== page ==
Many of the differences often exist between the market and book values of companies can be explained by intellectual capital (IC) assets not recognized in company balance-sheets (Brennan & Connell, 2000). IC can be thought of as the knowledge-based equity of a company (International Federation of Accountants, 1998). It is the pursuit of effective use of knowledge (the finished product) as opposed to information (the raw material) (Bontis, 1998) and includes assets relating to employee knowledge and expertise, customer confidence in the company and its products, brands, franchises, information systems, administrative procedures, patents, trademarks and the efficiency of company business processes (Danish Trade and Industry Development Council, 1997). Intangible assets used to be defined very narrowly, not including assets such as human resources, customer loyalty, company reputation. However, these elements of intellectual capital, if managed properly, have huge potential for creating value which many companies feel can no longer be ignored (Brennan & Connell, 2000). Today, IC is widely recognized as the critical source of true and sustainable competitive advantage (Marr, Schiuma, & Neely, 2002). Carlucci, Marr, and Schiuma (2004) shows that the management of IC directly impacts business performance. Knowledge is the basis of IC and is therefore at the heart of organizational capabilities. The need to continuously generate and grow this knowledge base has never been greater (Marr, 2004). Successfully utilizing that knowledge contributes to the progress of society (Seetharaman, Low, & Saravanan, 2004). Bozbura and Beskese (2005) prefers a three-part definition of intellectual capital that includes human, relational, and organizational components (see Fig. 1). Full-size image (32 K) Fig. 1. Components of Intellectual Capital. Figure options In this figure: 1. The Human Capital (HC) is the individual-level knowledge that each employee possesses (Bontis, Keow, & Richardson, 2000). 2. Organizational Capital is the sum of all assets that make the creative ability of the organization possible (Bozbura, 2004). 3. The Relational Capital is the sum of all assets that arrange and manage the firms’ relations with the environment. The relational capital contains the relations with customers, shareholders, suppliers, rivals, the state, governmental institutions and society (Bozbura, 2004). The HC is the most important asset of the intellectual capital, since it is the source of creativity in the organization. Implicit knowledge assets of the employees in the organization constitute one of the most crucial elements that affect the work performance of the company. However, only the existence of implicit knowledge is not enough for the performance of the organization. The aim is to make the implicit knowledge of the employees an explicit knowledge in every organizational level. In this way, it will be possible to create an organizational value. The human in a company enhances the operational activity of tangible assets (tools and equipments) and activates intangible assets (Fitz-enz, 2001). Increasing the employees’ capabilities has a direct impact on the financial results of the company (Becker, Huselid, & Ulrich, 2001). The selection of IC measurement indicators is a multi-criteria decision problem that requires resolutions involved with various stakeholders’ interests. There has been no basis model for IC statements, nor bottom-line indicators of the value of IC (Han & Han, 2004). In order to assist management decision-making in selecting IC indicators for measurement and disclosure, Han and Han (2004) suggest a model that identifies the criteria reflecting decision usefulness and expected risk factors. They proposed an AHP based decision model based on the analysis of the conceptual framework of the qualitative characteristics of financial information and an examination of information quality of the information system. In real word applications, precise data concerning measurement indicators of HC are not available or very hard to be extracted. In addition, decision-makers prefer natural language expressions rather than sharp numerical values in assessing HC parameters. So, HC is an inherently fuzzy notion, which can be measured by the synthesis of its constituents. Fuzzy logic offers a systematic base in dealing with situations, which are ambiguous or not well defined (Kahraman, Beskese, & Ruan, 2004). Indeed, the uncertainty in expressions such as “low talent”, “moderate ability of knowledge creation” or “high experience”, which are frequently encountered in the HC literature, is fuzziness. In the literature, there is no fuzzy logic method aimed at prioritizing any part of intellectual capital measurement indicators. As a value-added to the literature on the topic, this paper aims at providing practitioners with a fuzzy point of view to the traditional HC analysis methods for dealing quantitatively with imprecision or uncertainty and at obtaining a fuzzy prioritization of HC measurement indicators from this point of view that will close this gap considerably. The paper is organized as follows: Section 2 presents some general knowledge about multi-attribute decision-making techniques used for prioritization. Section 3 includes a summary of the basics of fuzzy sets and numbers. Section 4 overviews fuzzy AHP literature, and defines the steps of the selected fuzzy AHP method (i.e., Chang’s extent analysis, Chang, 1992 and Chang, 1996) to be used in the proposed model. Section 5 proposes a hierarchical model for the prioritization of HC measurement indicators. Section 6 includes a real-life numerical application in Turkey. Finally, Section 7 presents the conclusion.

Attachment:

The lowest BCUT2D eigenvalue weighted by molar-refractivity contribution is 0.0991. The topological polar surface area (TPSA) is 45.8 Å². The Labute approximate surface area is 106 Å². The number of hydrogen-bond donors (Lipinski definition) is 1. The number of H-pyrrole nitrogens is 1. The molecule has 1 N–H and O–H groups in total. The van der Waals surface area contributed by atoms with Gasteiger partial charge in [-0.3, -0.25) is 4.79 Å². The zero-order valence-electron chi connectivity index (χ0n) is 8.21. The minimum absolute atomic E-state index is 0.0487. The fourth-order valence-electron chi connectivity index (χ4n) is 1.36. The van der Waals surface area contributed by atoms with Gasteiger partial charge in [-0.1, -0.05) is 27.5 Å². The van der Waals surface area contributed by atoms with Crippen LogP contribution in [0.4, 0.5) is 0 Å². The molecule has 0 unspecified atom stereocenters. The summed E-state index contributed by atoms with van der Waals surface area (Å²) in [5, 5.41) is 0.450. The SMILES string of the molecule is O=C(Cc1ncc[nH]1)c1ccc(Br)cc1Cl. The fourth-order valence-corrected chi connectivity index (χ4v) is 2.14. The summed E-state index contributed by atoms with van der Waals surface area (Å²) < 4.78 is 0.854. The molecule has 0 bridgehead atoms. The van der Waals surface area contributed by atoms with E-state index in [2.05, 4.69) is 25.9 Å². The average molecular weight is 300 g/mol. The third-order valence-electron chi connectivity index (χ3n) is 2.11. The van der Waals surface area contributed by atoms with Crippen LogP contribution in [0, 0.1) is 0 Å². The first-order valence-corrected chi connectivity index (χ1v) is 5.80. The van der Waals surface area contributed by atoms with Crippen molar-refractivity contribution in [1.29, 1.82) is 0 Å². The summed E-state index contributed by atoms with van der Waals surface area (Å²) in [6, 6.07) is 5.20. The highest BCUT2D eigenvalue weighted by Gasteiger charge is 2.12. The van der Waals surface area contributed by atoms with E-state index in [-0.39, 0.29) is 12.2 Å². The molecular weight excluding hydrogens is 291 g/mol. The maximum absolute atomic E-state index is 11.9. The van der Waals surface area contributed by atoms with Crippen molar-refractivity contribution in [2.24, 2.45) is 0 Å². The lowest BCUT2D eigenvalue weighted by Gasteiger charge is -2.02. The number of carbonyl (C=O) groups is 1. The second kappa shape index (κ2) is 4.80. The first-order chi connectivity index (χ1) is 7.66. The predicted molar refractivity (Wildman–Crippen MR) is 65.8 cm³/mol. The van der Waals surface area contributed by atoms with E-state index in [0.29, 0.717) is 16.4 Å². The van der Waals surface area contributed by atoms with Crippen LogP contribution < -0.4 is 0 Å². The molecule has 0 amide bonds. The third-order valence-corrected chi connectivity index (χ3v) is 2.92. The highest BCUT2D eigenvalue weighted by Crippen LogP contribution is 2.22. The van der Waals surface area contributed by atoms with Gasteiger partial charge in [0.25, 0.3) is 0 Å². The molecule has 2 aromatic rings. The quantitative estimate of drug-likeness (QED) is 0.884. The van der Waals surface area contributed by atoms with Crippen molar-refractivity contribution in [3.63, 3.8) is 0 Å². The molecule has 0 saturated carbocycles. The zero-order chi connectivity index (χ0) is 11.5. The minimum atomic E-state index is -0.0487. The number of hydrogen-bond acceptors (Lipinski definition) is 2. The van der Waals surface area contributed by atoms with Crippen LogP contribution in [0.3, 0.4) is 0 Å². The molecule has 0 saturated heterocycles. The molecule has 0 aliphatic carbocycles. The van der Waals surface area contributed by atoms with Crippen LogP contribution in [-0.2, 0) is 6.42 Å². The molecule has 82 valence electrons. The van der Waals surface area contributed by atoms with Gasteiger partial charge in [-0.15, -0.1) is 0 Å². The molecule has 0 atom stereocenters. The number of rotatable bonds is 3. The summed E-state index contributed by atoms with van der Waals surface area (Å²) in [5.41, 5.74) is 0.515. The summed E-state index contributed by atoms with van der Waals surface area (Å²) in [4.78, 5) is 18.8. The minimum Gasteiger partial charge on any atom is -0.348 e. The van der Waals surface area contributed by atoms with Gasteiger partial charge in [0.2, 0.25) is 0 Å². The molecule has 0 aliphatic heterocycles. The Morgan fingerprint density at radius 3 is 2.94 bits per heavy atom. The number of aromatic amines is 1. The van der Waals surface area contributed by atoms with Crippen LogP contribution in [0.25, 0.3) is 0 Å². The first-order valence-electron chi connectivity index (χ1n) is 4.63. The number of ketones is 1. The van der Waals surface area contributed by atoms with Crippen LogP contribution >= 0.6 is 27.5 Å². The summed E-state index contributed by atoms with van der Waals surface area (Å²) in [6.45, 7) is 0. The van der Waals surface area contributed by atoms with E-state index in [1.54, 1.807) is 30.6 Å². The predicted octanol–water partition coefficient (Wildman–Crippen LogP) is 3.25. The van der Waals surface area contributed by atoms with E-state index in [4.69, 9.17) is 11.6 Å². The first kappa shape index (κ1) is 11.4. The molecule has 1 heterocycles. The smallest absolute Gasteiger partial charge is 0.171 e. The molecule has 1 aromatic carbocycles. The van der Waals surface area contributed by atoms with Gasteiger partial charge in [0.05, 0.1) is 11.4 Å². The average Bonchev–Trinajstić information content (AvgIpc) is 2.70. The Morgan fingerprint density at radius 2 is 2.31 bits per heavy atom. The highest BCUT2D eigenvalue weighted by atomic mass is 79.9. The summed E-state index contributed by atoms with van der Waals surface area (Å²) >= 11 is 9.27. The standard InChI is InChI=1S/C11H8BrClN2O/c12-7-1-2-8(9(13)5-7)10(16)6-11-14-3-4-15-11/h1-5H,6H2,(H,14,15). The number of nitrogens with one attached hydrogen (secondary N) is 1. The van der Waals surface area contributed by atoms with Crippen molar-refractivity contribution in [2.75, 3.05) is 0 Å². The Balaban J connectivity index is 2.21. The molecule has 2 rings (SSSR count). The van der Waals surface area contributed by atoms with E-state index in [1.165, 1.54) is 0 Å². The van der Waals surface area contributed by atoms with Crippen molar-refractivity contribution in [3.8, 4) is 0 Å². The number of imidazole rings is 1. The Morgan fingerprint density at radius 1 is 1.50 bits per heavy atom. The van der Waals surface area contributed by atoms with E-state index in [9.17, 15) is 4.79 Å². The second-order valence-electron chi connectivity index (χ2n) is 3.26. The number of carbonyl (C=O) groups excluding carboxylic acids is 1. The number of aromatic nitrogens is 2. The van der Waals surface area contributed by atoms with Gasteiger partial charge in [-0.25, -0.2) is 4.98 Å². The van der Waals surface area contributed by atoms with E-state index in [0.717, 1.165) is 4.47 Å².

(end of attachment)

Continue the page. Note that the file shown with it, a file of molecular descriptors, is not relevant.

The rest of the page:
نتیجه گیری انگلیسی
HC is the most important sub-dimension of the intellectual capital. To manage it successfully, its measurement indicators must be defined and prioritized. Because of the subjective and intangible nature of the attributes used in the evaluation, AHP is the most appropriate method for this problem. However, since the experts prefer natural language expressions rather than sharp numerical values in their assessments, the classical AHP may not yield with a satisfactory result. This study proposes a fuzzy AHP framework to weigh the HC measurement indicators. While fuzzy AHP requires cumbersome computations, it is a more systematic method than the others, and it is more capable of capturing a human’s appraisal of ambiguity when complex multi-attribute decision-making problems are considered. This is true because pairwise comparisons provide a flexible and realistic way to accommodate real-life data. The model proposed in this study consists of five main attributes, their sub-attributes, and 20 indicators. This model can be used for any country. However, the results obtained in the numerical example reflect the situation of HC in Turkey. The results of the study indicate that “creating results by using knowledge”, “employees’ skills index”, “sharing and reporting knowledge”, and “succession rate of training programs” are the four most important measurement indicators for the HC in Turkey. For further research, this model can be applied in other countries and the differences in the priority sets can constitute a basis for concluding the cultural effects. Also, other fuzzy multi-attribute approaches such as fuzzy TOPSIS and fuzzy outranking methods can be used for the prioritization of HC measurement indicators. The results obtained can be compared with the one of this paper.